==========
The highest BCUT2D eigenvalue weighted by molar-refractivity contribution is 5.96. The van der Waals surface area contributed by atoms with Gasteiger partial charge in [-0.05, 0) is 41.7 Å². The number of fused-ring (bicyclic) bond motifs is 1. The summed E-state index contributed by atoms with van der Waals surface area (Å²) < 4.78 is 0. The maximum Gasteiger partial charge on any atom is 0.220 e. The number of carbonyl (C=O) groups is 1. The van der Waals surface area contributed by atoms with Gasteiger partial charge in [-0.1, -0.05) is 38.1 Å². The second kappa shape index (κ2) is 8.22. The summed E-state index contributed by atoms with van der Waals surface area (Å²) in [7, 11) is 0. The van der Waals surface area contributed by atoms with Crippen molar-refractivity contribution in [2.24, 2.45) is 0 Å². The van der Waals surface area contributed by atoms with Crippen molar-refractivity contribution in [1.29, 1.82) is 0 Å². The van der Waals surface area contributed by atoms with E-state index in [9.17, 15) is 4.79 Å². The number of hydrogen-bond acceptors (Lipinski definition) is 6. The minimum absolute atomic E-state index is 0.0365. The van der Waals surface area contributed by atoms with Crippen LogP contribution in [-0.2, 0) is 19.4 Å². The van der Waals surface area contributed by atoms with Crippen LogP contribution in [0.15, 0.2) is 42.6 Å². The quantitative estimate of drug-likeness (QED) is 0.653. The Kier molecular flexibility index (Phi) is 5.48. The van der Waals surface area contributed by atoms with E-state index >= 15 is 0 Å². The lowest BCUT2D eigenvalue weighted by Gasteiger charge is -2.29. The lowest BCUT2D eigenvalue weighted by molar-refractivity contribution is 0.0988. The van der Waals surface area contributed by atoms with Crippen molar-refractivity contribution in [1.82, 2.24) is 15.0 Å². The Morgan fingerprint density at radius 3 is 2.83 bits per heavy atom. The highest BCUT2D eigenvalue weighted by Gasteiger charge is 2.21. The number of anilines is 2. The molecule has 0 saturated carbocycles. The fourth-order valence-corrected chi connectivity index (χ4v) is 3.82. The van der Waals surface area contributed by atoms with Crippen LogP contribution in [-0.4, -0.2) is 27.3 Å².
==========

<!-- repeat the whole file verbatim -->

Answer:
The highest BCUT2D eigenvalue weighted by molar-refractivity contribution is 5.96. The van der Waals surface area contributed by atoms with Gasteiger partial charge in [-0.05, 0) is 41.7 Å². The number of fused-ring (bicyclic) bond motifs is 1. The summed E-state index contributed by atoms with van der Waals surface area (Å²) < 4.78 is 0. The maximum Gasteiger partial charge on any atom is 0.220 e. The number of carbonyl (C=O) groups is 1. The van der Waals surface area contributed by atoms with Gasteiger partial charge in [-0.1, -0.05) is 38.1 Å². The second kappa shape index (κ2) is 8.22. The summed E-state index contributed by atoms with van der Waals surface area (Å²) in [7, 11) is 0. The van der Waals surface area contributed by atoms with Crippen molar-refractivity contribution in [2.24, 2.45) is 0 Å². The van der Waals surface area contributed by atoms with Crippen molar-refractivity contribution in [1.29, 1.82) is 0 Å². The van der Waals surface area contributed by atoms with E-state index in [9.17, 15) is 4.79 Å². The number of hydrogen-bond acceptors (Lipinski definition) is 6. The minimum absolute atomic E-state index is 0.0365. The van der Waals surface area contributed by atoms with Crippen LogP contribution in [-0.2, 0) is 19.4 Å². The van der Waals surface area contributed by atoms with Crippen LogP contribution in [0.15, 0.2) is 42.6 Å². The quantitative estimate of drug-likeness (QED) is 0.653. The Kier molecular flexibility index (Phi) is 5.48. The van der Waals surface area contributed by atoms with E-state index >= 15 is 0 Å². The lowest BCUT2D eigenvalue weighted by Gasteiger charge is -2.29. The lowest BCUT2D eigenvalue weighted by molar-refractivity contribution is 0.0988. The van der Waals surface area contributed by atoms with Crippen molar-refractivity contribution in [1.82, 2.24) is 15.0 Å². The Morgan fingerprint density at radius 3 is 2.83 bits per heavy atom. The highest BCUT2D eigenvalue weighted by Gasteiger charge is 2.21. The number of anilines is 2. The molecule has 0 saturated carbocycles. The fourth-order valence-corrected chi connectivity index (χ4v) is 3.82. The van der Waals surface area contributed by atoms with Crippen LogP contribution in [-0.4, -0.2) is 27.3 Å².